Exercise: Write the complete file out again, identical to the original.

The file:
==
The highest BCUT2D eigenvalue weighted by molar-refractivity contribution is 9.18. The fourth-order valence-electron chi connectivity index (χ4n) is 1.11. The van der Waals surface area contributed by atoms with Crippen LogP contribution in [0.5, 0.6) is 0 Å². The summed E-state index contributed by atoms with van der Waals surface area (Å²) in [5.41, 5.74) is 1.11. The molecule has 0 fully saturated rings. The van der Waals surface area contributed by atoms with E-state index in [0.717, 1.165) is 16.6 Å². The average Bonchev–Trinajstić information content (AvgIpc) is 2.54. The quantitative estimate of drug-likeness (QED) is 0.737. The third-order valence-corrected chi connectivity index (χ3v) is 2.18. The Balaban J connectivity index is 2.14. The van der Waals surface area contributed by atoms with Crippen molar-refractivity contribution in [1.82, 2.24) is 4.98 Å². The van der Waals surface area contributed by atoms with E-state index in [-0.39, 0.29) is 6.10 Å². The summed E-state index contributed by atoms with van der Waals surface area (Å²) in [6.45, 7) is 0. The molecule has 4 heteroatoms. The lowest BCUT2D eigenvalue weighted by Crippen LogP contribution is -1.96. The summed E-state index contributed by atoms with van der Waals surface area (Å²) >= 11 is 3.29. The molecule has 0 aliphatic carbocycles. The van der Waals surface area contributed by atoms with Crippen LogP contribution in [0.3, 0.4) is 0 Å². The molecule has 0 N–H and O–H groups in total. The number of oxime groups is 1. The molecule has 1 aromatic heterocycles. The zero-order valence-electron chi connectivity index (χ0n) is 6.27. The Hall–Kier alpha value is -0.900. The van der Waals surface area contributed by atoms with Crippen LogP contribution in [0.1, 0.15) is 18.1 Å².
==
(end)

The highest BCUT2D eigenvalue weighted by molar-refractivity contribution is 9.18. The fourth-order valence-electron chi connectivity index (χ4n) is 1.11. The van der Waals surface area contributed by atoms with Crippen LogP contribution in [0.5, 0.6) is 0 Å². The summed E-state index contributed by atoms with van der Waals surface area (Å²) in [5.41, 5.74) is 1.11. The molecule has 0 fully saturated rings. The van der Waals surface area contributed by atoms with E-state index in [0.717, 1.165) is 16.6 Å². The average Bonchev–Trinajstić information content (AvgIpc) is 2.54. The quantitative estimate of drug-likeness (QED) is 0.737. The third-order valence-corrected chi connectivity index (χ3v) is 2.18. The Balaban J connectivity index is 2.14. The van der Waals surface area contributed by atoms with Crippen molar-refractivity contribution in [1.82, 2.24) is 4.98 Å². The van der Waals surface area contributed by atoms with E-state index in [-0.39, 0.29) is 6.10 Å². The summed E-state index contributed by atoms with van der Waals surface area (Å²) in [6.45, 7) is 0. The molecule has 4 heteroatoms. The lowest BCUT2D eigenvalue weighted by Crippen LogP contribution is -1.96. The summed E-state index contributed by atoms with van der Waals surface area (Å²) >= 11 is 3.29. The molecule has 0 aliphatic carbocycles. The van der Waals surface area contributed by atoms with Crippen LogP contribution in [0.3, 0.4) is 0 Å². The molecule has 0 N–H and O–H groups in total. The number of oxime groups is 1. The molecule has 1 aromatic heterocycles. The zero-order valence-electron chi connectivity index (χ0n) is 6.27. The Hall–Kier alpha value is -0.900. The van der Waals surface area contributed by atoms with Crippen LogP contribution in [0.1, 0.15) is 18.1 Å².